The other day I rushed into the elevator so that I could make it to yoga in just the nick of time, much like I do every day. I always tell myself that I’ll leave earlier and it never happens. I’m the girl who’s hurrying down from the hill where there’s free street parking and hoping that they don’t lock the door before I make it in.
Usually there’s no one else around or the people accompanying me are clearly part of my tribe, flushed with the stress of rushing to fit exercise into their daily routine. We always make it, but just barely. This day was different. A lone young man in street clothes already inhabited the dim, dull space of the elevator’s generic interior. He asked me what floor I needed and I responded as I always do: “Two, please.”
Usually the “regular” people in the building already know what floor I’m going to name – I mean, I’m wearing workout clothes and carrying a yoga mat – or they simply hit my requested button in pleasant silence.
Not this guy. Oh no. He couldn’t just be a nice, normal human being. Even as he pressed the button, he snarkily observed, “Oh, two, huh? Definitely couldn’t have taken the stairs for that.” His tone was so caustic and the words so unexpectedly rude that I was stunned into confusion.
Screw. You. That’s what my brain said. Out of my mouth flew an explanation, as if I needed to give this dickhole any validation. As I heard myself tell him that you can’t access the building stairs from the outside for some reason – “I’ve never understood it myself, of COURSE I would take them otherwise” – I loathed myself for being so pleasant, even apologetic, in the face of his snide comment. Why was I letting yet another man get away with treating me like shit and somehow acting like I deserved it?
I stewed over it for days. I’m still stewing. I’m actually legitimately angry, both at him for imagining he was flirting by insulting me and at myself for allowing him to get away without teaching him a valuable lesson.
Granted, I only had a few seconds in the elevator with him, but I ardently wish I had handled it differently. I should’ve spoken my truth. I should’ve confronted him and called him out on the way he talked to me. A few seconds was enough for me to allow him to dominate and demean me. A few seconds was enough for me to willingly accept the submissive position he thrust upon me.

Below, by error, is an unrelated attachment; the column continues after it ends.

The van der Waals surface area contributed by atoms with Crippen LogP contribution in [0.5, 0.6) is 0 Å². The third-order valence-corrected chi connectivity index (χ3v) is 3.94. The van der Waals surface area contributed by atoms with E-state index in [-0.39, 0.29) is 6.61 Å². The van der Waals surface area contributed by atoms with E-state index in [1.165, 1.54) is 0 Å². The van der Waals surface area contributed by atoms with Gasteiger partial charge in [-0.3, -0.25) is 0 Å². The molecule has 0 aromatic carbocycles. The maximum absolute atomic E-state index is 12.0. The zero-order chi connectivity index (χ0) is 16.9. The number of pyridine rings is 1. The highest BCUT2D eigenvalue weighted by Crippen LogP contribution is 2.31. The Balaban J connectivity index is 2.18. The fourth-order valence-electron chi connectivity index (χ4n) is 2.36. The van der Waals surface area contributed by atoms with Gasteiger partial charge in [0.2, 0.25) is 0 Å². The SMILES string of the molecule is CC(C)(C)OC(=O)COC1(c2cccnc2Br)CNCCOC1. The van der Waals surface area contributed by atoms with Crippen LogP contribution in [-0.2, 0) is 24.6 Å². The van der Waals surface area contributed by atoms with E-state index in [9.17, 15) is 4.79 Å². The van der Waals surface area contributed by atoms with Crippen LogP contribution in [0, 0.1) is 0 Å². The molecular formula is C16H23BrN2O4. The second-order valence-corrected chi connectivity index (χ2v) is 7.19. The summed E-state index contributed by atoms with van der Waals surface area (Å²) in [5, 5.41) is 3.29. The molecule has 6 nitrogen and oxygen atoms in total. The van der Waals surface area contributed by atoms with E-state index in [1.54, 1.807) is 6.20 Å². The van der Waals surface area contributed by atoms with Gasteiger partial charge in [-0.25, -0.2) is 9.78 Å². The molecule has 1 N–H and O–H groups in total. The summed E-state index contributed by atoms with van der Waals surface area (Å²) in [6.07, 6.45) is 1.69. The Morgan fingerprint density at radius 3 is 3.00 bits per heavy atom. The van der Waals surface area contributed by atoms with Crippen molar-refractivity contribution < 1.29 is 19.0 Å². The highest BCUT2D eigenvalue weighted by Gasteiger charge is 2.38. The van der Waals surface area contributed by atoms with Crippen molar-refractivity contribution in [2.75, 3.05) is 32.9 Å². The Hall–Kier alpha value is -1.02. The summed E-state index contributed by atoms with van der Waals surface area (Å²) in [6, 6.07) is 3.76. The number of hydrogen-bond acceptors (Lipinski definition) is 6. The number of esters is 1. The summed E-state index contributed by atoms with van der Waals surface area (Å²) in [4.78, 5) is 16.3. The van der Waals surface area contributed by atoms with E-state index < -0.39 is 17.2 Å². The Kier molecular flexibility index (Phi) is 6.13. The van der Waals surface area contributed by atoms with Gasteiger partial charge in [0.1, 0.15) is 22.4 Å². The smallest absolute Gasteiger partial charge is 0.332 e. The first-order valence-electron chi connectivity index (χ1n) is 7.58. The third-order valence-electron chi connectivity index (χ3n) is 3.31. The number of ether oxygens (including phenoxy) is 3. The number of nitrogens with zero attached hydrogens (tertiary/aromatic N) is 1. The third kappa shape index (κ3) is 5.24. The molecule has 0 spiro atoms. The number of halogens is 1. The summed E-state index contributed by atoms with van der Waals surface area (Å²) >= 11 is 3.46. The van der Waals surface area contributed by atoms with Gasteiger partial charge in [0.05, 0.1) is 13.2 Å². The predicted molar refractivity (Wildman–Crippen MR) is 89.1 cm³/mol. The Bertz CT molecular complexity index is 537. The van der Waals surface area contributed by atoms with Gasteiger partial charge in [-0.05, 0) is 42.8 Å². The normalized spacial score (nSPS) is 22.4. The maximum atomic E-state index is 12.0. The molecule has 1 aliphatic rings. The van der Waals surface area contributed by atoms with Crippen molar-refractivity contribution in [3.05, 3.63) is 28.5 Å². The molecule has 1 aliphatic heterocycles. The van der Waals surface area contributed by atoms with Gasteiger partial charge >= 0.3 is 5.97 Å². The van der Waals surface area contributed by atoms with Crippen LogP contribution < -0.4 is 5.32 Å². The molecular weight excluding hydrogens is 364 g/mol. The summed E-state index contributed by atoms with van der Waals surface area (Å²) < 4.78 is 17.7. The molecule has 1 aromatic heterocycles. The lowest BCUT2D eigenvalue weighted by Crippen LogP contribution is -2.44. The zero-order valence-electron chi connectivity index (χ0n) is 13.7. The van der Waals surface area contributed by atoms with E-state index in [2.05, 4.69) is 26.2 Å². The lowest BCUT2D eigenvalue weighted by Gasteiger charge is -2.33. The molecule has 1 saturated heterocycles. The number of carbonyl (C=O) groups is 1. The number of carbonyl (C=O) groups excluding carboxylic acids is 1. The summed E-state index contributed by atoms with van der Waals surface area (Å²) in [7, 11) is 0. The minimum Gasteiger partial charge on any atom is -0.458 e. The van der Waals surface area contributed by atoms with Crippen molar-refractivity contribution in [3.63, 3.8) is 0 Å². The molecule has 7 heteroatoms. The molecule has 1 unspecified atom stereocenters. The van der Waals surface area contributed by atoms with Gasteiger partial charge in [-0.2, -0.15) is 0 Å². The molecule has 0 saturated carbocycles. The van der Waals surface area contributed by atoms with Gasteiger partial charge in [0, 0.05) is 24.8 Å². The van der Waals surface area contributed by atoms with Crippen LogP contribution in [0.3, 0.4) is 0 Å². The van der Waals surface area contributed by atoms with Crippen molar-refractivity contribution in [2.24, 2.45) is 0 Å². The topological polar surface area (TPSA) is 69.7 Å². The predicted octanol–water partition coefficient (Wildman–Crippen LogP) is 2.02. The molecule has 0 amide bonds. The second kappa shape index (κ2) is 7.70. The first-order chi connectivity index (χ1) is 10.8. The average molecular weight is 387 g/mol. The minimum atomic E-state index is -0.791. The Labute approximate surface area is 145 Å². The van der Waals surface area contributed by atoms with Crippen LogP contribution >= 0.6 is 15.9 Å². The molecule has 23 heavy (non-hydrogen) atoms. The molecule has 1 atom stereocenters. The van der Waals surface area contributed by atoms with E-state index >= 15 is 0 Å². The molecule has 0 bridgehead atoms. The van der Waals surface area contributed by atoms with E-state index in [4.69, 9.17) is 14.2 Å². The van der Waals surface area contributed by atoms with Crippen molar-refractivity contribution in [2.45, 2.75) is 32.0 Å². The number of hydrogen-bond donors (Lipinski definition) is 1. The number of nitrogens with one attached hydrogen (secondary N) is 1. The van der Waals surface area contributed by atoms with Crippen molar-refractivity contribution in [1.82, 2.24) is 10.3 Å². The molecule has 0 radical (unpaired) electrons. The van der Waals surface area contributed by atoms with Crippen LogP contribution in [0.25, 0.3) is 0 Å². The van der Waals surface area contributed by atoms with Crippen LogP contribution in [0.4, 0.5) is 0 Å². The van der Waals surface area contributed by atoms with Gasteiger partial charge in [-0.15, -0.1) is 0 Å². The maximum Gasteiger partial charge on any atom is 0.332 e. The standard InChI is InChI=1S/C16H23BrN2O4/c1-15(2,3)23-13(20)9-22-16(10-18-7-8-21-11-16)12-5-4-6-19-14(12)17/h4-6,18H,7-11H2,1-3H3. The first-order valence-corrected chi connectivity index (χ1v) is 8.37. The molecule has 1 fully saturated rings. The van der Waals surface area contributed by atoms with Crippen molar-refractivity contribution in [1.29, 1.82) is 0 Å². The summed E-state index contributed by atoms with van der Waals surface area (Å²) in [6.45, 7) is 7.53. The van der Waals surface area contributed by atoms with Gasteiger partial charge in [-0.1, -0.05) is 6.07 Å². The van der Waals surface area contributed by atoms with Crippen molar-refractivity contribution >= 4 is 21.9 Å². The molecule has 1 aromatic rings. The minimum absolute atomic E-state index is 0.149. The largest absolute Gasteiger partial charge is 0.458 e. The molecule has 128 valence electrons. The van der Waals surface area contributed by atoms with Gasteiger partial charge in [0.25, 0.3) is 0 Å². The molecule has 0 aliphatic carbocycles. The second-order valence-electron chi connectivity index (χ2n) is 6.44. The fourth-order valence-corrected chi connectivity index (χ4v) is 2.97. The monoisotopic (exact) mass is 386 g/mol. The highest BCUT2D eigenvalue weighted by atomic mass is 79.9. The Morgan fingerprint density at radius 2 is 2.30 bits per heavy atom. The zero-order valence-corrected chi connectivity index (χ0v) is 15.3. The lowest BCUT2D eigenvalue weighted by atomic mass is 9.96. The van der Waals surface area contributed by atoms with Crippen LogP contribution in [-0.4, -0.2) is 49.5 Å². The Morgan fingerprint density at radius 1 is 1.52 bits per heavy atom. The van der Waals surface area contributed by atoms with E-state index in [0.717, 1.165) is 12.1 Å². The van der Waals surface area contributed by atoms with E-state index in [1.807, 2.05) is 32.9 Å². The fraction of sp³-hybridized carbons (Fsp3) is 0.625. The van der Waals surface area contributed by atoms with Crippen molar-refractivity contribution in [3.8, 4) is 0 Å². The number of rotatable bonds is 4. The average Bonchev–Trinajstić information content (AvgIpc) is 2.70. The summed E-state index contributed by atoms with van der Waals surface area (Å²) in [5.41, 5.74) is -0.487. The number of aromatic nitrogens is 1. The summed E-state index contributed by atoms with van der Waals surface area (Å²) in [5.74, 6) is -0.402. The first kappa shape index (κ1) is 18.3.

You might think I’m blowing a small incident out of proportion. You might think I’m being dramatic or exaggerating or holding on to something I should let go. I’m willing to bet that if you’re thinking that, you’re a man. If you’re a woman, you understand exactly what I’m talking about because men slowly and subtly steal our power away from us in endless “small” interactions such as this one every single day.
If I had called that man out and told him he was being rude, maybe he’d think twice the next time he spoke like that to another woman. Maybe he would’ve finally understood that it’s not cute to talk to us in a patronizing and condescending manner. With men like that walking around saying who knows what to who knows how many women in the course of a single day, it’s no wonder we feel trodden down and put upon. All the little interactions add up and numb our minds. If we let them continue, we are allowing ourselves to be conditioned to behave as if we deserve passive-aggressive dominance by men.
Unfortunately, I didn’t call him out, and that’s why I’m disappointed in myself. I’m disappointed because I know better. I finally believe that I deserve to be treated in a way that doesn’t make me feel bad about myself, and I should’ve stood up and defended that belief. I have a right to take the elevator if I want without judgment and ridicule. Who the hell does that guy think he is, commenting on how I decide to get to my yoga class? He doesn’t know me. I would never have said something like that to a stranger. Shut your obnoxious mouth and keep to yourself, you entitled jackass. That’s what I should’ve said.
I am not afraid of men like that – men who are trying to cling to their dominance in a world where women are overwhelmingly proving that we are more than capable of doing everything without them – but yet, I fell into the trap of the societal norm I’ve been taught. I’m a nice girl. I should be pleasant to everyone, regardless of how they treat me.
No. I don’t believe that anymore. I believe that because I’m not scared, I need to set an example. I need to stand up for myself. I’m not some empty vessel made to hold an insecure man’s vitriol. I need to be a reminder that women are no longer going to let ourselves be defined based on how “likeable” we are. Fuck likability. We get shit done and we do it well, and even if the stairs ARE available, we can take the damn elevator anywhere we like.
I disappointed myself this time, but you better believe I won’t make the same mistake twice.